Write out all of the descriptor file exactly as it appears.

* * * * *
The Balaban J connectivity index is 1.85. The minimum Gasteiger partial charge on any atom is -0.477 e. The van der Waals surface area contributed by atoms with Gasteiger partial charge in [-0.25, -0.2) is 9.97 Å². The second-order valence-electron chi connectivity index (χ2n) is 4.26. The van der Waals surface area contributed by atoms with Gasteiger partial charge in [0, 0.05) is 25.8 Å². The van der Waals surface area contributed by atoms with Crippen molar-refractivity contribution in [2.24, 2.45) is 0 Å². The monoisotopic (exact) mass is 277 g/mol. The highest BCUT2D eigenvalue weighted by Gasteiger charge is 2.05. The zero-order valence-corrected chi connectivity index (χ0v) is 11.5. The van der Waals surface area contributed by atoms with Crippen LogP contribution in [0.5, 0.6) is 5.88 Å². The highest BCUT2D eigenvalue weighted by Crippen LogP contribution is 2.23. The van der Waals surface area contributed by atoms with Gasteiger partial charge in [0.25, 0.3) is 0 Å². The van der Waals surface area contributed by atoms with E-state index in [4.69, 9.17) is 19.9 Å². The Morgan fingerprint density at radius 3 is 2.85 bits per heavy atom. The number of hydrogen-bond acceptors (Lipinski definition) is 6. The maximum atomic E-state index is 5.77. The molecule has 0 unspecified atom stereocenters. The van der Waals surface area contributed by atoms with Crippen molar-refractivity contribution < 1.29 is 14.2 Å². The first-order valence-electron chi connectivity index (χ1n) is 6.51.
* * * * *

The Balaban J connectivity index is 1.85. The minimum Gasteiger partial charge on any atom is -0.477 e. The van der Waals surface area contributed by atoms with Gasteiger partial charge in [-0.25, -0.2) is 9.97 Å². The second-order valence-electron chi connectivity index (χ2n) is 4.26. The van der Waals surface area contributed by atoms with Gasteiger partial charge in [0, 0.05) is 25.8 Å². The van der Waals surface area contributed by atoms with Crippen molar-refractivity contribution in [2.24, 2.45) is 0 Å². The monoisotopic (exact) mass is 277 g/mol. The highest BCUT2D eigenvalue weighted by Gasteiger charge is 2.05. The zero-order valence-corrected chi connectivity index (χ0v) is 11.5. The van der Waals surface area contributed by atoms with Crippen LogP contribution in [0.5, 0.6) is 5.88 Å². The highest BCUT2D eigenvalue weighted by Crippen LogP contribution is 2.23. The van der Waals surface area contributed by atoms with Gasteiger partial charge in [0.25, 0.3) is 0 Å². The van der Waals surface area contributed by atoms with E-state index in [4.69, 9.17) is 19.9 Å². The Morgan fingerprint density at radius 3 is 2.85 bits per heavy atom. The number of hydrogen-bond acceptors (Lipinski definition) is 6. The maximum atomic E-state index is 5.77. The molecule has 0 unspecified atom stereocenters. The van der Waals surface area contributed by atoms with Crippen molar-refractivity contribution < 1.29 is 14.2 Å². The first-order valence-electron chi connectivity index (χ1n) is 6.51.